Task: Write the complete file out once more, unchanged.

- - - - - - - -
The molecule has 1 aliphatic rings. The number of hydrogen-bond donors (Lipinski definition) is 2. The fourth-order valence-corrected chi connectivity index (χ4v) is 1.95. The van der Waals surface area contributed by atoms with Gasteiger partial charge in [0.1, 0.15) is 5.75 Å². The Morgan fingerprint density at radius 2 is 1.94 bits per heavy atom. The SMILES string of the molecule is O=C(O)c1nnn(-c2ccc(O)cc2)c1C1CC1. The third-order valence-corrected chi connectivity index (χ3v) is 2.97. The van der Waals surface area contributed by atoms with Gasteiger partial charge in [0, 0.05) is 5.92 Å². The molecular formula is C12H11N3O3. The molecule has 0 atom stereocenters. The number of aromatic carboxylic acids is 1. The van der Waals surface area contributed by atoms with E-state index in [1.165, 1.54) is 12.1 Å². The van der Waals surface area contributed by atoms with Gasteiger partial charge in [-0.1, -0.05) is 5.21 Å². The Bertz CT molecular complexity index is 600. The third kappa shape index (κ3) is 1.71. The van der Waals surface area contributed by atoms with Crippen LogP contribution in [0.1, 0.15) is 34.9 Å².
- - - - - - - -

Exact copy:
The molecule has 1 aliphatic rings. The number of hydrogen-bond donors (Lipinski definition) is 2. The fourth-order valence-corrected chi connectivity index (χ4v) is 1.95. The van der Waals surface area contributed by atoms with Gasteiger partial charge in [0.1, 0.15) is 5.75 Å². The Morgan fingerprint density at radius 2 is 1.94 bits per heavy atom. The SMILES string of the molecule is O=C(O)c1nnn(-c2ccc(O)cc2)c1C1CC1. The third-order valence-corrected chi connectivity index (χ3v) is 2.97. The van der Waals surface area contributed by atoms with Gasteiger partial charge in [0, 0.05) is 5.92 Å². The molecular formula is C12H11N3O3. The molecule has 0 atom stereocenters. The number of aromatic carboxylic acids is 1. The van der Waals surface area contributed by atoms with E-state index in [1.165, 1.54) is 12.1 Å². The van der Waals surface area contributed by atoms with Gasteiger partial charge in [-0.1, -0.05) is 5.21 Å². The Bertz CT molecular complexity index is 600. The third kappa shape index (κ3) is 1.71. The van der Waals surface area contributed by atoms with Crippen LogP contribution in [0.1, 0.15) is 34.9 Å².